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Paint Fox, Harbor in the Fog (Read 1023 times)
Reply #1 - Dec 6th, 2004 at 5:22am

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Color is Everything!
Makawao,  Maui, USA, HI

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That's excellent Lauri, isn't it amazing how nature sets up these complement colors. A true sign of location work. I've often said it, "you are one of the world's best artists".
 
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Dec 6th, 2004 at 5:19am

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Makawao,  Maui, USA, HI

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...

It was foggy in Port-en-Bessin for the twenty-four hours we were there this week.  At times it was impossible to see the ocean from our hotel room, directly across the street.



We are having an art show there in February, with our friend Quentin.  We will fill two enormous rooms with paintings.  Right now, there is a needlepoint show, in the lower room only.



The fishing boats were heading out when we got to Port-en-Bessin.  A parade of vessels, at least 25,  passed by -- fishermen bidding goodbye to loved ones, via cell phone, as they set out for a night of fishing.



It is a pleasure to get out of Paris for a day.  I am not sure I have forgotten how to stand, to move in a crowd, or if the rest of the people are just more aggressive.  Walking up the hill, a woman is hissing and huffing behind me.  I let her pass and she breaks into a gasping run on the street.  What could be that important?  She arrives at a cafe, and sits alone.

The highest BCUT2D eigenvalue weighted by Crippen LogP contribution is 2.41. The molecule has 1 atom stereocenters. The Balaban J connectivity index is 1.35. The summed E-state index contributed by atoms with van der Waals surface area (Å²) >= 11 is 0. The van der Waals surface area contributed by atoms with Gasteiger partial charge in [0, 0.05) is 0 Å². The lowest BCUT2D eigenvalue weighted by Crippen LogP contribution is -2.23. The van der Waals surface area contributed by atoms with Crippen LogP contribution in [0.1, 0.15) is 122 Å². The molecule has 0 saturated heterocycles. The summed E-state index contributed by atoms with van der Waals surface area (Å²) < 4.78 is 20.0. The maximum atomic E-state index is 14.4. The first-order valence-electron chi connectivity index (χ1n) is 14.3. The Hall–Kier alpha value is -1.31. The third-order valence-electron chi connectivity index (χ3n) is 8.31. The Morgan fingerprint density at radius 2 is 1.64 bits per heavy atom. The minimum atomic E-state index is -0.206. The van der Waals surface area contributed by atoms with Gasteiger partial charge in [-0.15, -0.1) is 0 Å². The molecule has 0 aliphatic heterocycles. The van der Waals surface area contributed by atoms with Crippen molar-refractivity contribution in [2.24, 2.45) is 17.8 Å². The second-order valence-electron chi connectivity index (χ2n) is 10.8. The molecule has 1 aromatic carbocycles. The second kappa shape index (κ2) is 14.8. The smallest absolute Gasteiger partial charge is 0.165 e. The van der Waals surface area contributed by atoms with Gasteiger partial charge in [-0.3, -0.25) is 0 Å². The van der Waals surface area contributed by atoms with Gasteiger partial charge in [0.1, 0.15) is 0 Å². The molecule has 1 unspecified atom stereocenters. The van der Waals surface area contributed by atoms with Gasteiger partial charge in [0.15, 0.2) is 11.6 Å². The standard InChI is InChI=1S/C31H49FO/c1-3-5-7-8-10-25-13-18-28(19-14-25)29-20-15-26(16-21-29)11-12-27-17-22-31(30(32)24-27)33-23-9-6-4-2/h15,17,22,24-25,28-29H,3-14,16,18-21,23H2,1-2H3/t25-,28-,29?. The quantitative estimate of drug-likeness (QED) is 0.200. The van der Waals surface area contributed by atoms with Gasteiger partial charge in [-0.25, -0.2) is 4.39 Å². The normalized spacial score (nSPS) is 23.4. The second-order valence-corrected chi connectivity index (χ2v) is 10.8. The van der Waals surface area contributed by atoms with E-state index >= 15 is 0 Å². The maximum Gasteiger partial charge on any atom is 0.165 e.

Dredging was going on in the harbor.  The sharp smell of diesel fuel filled the near solid air.  As we went out for dinner, about 8, the dredging continued, with the tug, Willem, illuminating the fog with his headlight.  Straining motors, the clanking of the shovel and the permeating odor of oil filled the night.



Port-en-Bessin was the fueling port of the Normandy Invasion in 1944.  Its harbor is set up with two sets of locks to keep the bigger ships afloat when the tide is out.



I used to hear god speak to me at the beach.  Now, I don't hear his voice, but I have a better sense of Heaven.  I am comforted by the immensity of nature, at the beach.  I think of myself as the rocks, the shells, and the grain of sand.



We spend half an hour at Port-en-Bessin in the morning, before we leave.  The fishing boats have been in for a few hours.  Bits of scallop shell and brightly colored starfish – orange, purple, pink -- dot the edges of the nets.  It is still foggy.



At the flea market on Saturday, there are perhaps 20 percent fewer vendors.  Prices are good, although the dollar is weak.  We buy a bunch of gifts for Christmas, and a lamp shade.  We are jostled there, as well, by people going to the next stand.  I look at a bronze box in the shape of a mussel.  The price reads 150;  "I'll sell it for 75."



On the way to the Petit Lux for lunch, an Arabic friend cries, “My American friends – if you each buy me half a half-pint, I can drink a half-pint”.  Sure, we tell him. 



I am enamored with the fog, and the idea of painting in it.  Mysterious shapes emerge from a swirling smoke -- the edge of the beach disappears into nothing.



Laurie (painting and text) and Blair Pessemier

"Fog at Dawn"  acrylic on wood  20 x 6.5 inches
 
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